ASCO GU 2017: The long tail of significantly mutated genes in prostate cancer - Session Highlights

Orlando, Florida USA ( Genomic landscape has been heavily investigated in many tumors including prostate cancer. It is well known that prostate cancer is a heterogenous disease.

Both spatially (at different spots in the tumor) and temporally ( at different times along the treatment algorithm). However, there are several basic mutations which are common throughout the tumors and at different times. These mutations are well characterized. However, Larger cohorts allow for identification of additional mutations that may play a role in the pathogenesis of prostate cancer. Aggregation and uniform analysis of larger cohorts can reveal significantly mutated genes and pathways in the "long tail" (1-5% of cases).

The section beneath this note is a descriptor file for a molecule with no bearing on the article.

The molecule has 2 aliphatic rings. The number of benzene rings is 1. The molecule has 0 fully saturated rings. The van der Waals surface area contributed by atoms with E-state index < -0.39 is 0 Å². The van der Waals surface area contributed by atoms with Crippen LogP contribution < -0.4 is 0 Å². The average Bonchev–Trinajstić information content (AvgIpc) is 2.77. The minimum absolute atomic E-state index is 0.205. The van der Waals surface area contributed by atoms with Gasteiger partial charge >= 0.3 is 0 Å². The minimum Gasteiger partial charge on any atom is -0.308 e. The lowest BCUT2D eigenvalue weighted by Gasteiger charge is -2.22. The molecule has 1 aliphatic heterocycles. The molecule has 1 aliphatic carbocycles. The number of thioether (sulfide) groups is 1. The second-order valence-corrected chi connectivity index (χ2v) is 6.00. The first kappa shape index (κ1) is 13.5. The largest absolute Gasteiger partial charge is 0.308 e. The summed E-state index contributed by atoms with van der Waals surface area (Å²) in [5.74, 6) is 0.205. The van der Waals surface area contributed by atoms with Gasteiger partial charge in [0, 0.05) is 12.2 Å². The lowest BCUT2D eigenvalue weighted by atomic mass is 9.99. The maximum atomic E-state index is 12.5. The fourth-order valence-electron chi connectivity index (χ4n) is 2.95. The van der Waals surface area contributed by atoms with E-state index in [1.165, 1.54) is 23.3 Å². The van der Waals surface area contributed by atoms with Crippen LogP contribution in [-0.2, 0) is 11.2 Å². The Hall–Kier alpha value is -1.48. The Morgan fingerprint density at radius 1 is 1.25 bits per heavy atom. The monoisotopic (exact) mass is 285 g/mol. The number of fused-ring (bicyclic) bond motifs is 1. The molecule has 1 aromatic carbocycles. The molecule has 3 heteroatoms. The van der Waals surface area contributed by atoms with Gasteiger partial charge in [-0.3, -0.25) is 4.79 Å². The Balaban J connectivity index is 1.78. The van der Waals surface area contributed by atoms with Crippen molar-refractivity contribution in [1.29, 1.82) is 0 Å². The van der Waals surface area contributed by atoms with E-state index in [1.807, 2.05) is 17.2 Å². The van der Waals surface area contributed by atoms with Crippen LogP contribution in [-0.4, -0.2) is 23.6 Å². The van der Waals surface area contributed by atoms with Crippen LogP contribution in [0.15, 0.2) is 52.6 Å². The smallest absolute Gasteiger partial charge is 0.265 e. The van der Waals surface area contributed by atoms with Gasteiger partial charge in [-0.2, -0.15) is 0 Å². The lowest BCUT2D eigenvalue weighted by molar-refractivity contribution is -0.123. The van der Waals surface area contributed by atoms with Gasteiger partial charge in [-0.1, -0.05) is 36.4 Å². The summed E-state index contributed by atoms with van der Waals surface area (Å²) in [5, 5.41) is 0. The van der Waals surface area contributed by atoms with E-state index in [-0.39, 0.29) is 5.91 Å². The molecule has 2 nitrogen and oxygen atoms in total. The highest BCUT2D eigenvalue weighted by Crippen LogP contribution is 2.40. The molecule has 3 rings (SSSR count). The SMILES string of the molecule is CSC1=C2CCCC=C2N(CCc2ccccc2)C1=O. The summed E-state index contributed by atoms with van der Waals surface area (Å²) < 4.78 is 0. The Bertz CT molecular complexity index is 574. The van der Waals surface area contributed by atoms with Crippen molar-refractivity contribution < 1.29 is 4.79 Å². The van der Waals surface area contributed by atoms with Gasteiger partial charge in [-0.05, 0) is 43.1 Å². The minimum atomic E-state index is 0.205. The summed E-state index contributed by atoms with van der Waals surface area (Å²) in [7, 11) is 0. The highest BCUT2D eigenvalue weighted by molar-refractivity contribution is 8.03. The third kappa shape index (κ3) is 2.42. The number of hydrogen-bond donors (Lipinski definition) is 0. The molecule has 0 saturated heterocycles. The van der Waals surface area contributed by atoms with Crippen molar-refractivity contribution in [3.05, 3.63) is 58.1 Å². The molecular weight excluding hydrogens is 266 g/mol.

In 918 prostate cancer specimens, mutational significance analysis defined 37 new gene mutations (e.g. SPEN, SETD2). These gene mutations are implicated in other tumors as well. Several pathways are involved in these gene mutations. For example, mutations in epigenetic regulators and chromatin remodelers are enriched in ETS-negative tumors. 14% show alterations in ubiquitin pathway such as CUL3, mutually exclusive with SPOP mutations. Enrichment of splicing pathway alterations, SPEN mutations were also identified. Finally primary and metastatic sites were compared. TP53,AR, PTEN , FOXA1, APC and BRCA2 alterations are enriched in metastatic samples while SPOP mutations and FOXP1/RYBP deletions are enriched in primary tumors.

Presented By: Joshua Armenia

Written By: Miki Haifler, MD, M.Sc, Fox Chase Cancer Center

at the 2017 Genitourinary Cancers Symposium - February 16 - 18, 2017 – Orlando, Florida USA